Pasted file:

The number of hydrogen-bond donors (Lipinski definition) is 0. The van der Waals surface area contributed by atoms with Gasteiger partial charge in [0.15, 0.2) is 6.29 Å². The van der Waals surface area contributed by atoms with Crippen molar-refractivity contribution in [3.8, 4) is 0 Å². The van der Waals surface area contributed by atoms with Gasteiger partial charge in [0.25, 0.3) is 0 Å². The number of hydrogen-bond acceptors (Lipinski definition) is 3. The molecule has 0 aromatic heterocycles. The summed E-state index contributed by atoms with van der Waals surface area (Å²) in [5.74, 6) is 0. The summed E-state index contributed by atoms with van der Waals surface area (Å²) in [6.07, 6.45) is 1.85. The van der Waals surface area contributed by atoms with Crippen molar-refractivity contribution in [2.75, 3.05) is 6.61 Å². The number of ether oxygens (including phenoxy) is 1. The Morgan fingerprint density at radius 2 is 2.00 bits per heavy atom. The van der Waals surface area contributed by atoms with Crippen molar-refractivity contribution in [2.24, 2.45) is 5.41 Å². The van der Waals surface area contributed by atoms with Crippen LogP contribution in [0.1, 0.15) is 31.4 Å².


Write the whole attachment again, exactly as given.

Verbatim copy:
The number of hydrogen-bond donors (Lipinski definition) is 0. The van der Waals surface area contributed by atoms with Gasteiger partial charge in [0.15, 0.2) is 6.29 Å². The van der Waals surface area contributed by atoms with Crippen molar-refractivity contribution in [3.8, 4) is 0 Å². The van der Waals surface area contributed by atoms with Gasteiger partial charge in [0.25, 0.3) is 0 Å². The number of hydrogen-bond acceptors (Lipinski definition) is 3. The molecule has 0 aromatic heterocycles. The summed E-state index contributed by atoms with van der Waals surface area (Å²) in [5.74, 6) is 0. The summed E-state index contributed by atoms with van der Waals surface area (Å²) in [6.07, 6.45) is 1.85. The van der Waals surface area contributed by atoms with Crippen molar-refractivity contribution in [2.75, 3.05) is 6.61 Å². The number of ether oxygens (including phenoxy) is 1. The Morgan fingerprint density at radius 2 is 2.00 bits per heavy atom. The van der Waals surface area contributed by atoms with Crippen molar-refractivity contribution in [2.24, 2.45) is 5.41 Å². The van der Waals surface area contributed by atoms with Crippen LogP contribution in [0.1, 0.15) is 31.4 Å².